The ARTS earned a much desired flying breather. The local 730th Flight Engineers also stepped up their game. We were getting things done and had a high level of Esprit De Corps.

A little time later, the 313th and 97th FE resource managers would come to March AFB and ask if they could be attached to the 730th. The 730th resource manager said no.  I then had the opportunity to fly these gentlemen back to McChord. This would be their final flight on a C-141C as passengers. The 97th FE resource manager had trained me while in the 728th. He also was a FAA certified Flight Engineer examiner. He gave me my FE tickets. he was a balanced and knowledgeable man who was not afraid to rationally discipline an individual and then move on. he took his job seriously and applied professionalism to his craft.  He would adapt and be a Chief in maintenance at McChord.  He would pass away just a year after the C-141 was removed from the inventory. A few of us would visit him on his deathbed. He almost did not recognize me. His last communication to me was a thumbs up. He died the next day. Many of us would attend his funeral and pay our respects.

people come and go in our lives. It is how we touch other people in a positive way that makes us a good human being.

I had forgiven the 313th FE resource manager. He thought he was doing the right thing. He was just a big rooster that got carried away.  Under his charge, all the barnyard  aviator animals would pick at my feathers. By the time I had left the 313th ALS my ass and most of my body would be picked clean of feathers. I still had my wings for the meantime. But then agin, he took absolute pride in his work and did the best he could for his squadron of people.

As time goes on we understand that most people are somewhat alike. We are born, we thrive, and then we grow old. We do the best we can. We must forgive other people’s trespasses or we carry a burden of contempt with us to the grave. We grow beyond our own self-limitations and learn empathy for others. We care about others and show it in our eyes when we shake hands or communicate. We grow and change the windows to our soul. I believe this type of behavior is the key to getting next to people.

Yup, I sat right across from the two individuals. One had built me up and the other had torn me down. There was no greater difference in management styles west of the Mississippi.

My ass had grown fresh new feathers. I was pecking around in a  different animal farm and these guys were headed to different pastures. Change comes whether we like it or not…Soon the C-141C chapter would be completely read and only reminiscing would remain. Stronger memories would then fade and  become just a dream.

A few months later the Twin Towers would be attacked.


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From Babbitt to Baghdad (Part 17)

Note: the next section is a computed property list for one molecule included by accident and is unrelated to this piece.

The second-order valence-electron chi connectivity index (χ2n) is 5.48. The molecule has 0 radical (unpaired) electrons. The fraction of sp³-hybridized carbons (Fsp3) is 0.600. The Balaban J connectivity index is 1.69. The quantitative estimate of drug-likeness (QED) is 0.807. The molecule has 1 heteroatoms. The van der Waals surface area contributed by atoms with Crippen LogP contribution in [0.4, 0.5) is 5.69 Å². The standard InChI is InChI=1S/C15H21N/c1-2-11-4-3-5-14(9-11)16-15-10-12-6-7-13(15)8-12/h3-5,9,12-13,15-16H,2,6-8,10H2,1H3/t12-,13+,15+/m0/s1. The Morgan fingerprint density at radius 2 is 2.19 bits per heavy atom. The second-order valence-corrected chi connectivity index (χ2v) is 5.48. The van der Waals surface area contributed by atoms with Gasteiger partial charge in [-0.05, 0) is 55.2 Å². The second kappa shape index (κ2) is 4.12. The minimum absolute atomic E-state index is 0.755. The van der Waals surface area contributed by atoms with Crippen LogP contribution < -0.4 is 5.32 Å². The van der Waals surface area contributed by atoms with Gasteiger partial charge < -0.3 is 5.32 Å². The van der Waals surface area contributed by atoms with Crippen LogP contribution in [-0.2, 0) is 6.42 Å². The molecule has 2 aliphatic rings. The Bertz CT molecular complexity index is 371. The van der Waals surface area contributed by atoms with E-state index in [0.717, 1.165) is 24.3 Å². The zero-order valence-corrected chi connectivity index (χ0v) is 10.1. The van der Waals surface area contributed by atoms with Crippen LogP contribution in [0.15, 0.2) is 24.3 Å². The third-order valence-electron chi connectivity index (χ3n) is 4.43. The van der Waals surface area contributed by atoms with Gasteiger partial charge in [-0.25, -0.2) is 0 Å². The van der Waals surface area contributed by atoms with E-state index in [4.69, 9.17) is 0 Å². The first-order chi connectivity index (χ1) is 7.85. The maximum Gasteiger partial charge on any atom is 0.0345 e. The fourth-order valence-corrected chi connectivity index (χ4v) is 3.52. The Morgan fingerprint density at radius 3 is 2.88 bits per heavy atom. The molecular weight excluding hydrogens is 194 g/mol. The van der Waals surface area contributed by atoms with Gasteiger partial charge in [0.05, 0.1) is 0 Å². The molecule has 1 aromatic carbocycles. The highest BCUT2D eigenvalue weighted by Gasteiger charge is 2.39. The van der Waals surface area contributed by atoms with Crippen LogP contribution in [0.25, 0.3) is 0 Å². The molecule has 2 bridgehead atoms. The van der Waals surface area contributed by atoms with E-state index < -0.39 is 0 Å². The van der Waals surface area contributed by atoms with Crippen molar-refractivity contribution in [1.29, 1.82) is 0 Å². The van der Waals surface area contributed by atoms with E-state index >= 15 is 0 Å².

When I started participating at the 730th Airlift Squadron, from the looks of it, the ARTS and a few bums  did a majority of the flying. The local Flight Engineers would do UTAs and AFTPs, but many Reservists had jobs and would not do very many strat missions. Many had ben in the 730th for decades. They needed their private sector jobs to maintain their lifestyles and raise families etc.  It was so bad that the Squadron Commander requested that the Flight Engineers fly at least 160 hours a year as a minimum. The ARTS of the 730th were overworked and needed help. From July 2000 until March 2005 I would fly over 1700 hours on the C-141C, hence, I averaged close to 360 hours a year or 200 more than the requested minimum.

At the 728th at McChord, I maxed out AFTPs, UTAs , ground teeps, and then  performed up to 90 days of  active duty days a year. Part of the deal at March AFB was only doing UTAs and Active duty days. I would settle into doing the J97 and strat missions. I still had a business to run and houses to rent so I had to make blocks of commitment.  Even after performing a J97 and a couple weekday UTAs, the resource manager would want me to take an additional strat mission before going back to Seattle. I could not do a local on AFTPs, but I could do a strat mission on Active Duty. Over the 5 years I worked at the 730th I did very few AFTPs. This cut into the pay that I could have gotten. Instead, the manning budget went to Alaska Airline tickets. $40 a day per Diem and a couple Active days for travel was a fair exchange.  I was not going to bitch. I had a job at what would soon be one of the last two C-141C flying units in the country. I had a job and could contribute until I had my 20-year letter. Plus my stress level had gone from 100% at the 313th Airlift cookoos nest to a pleasant situation.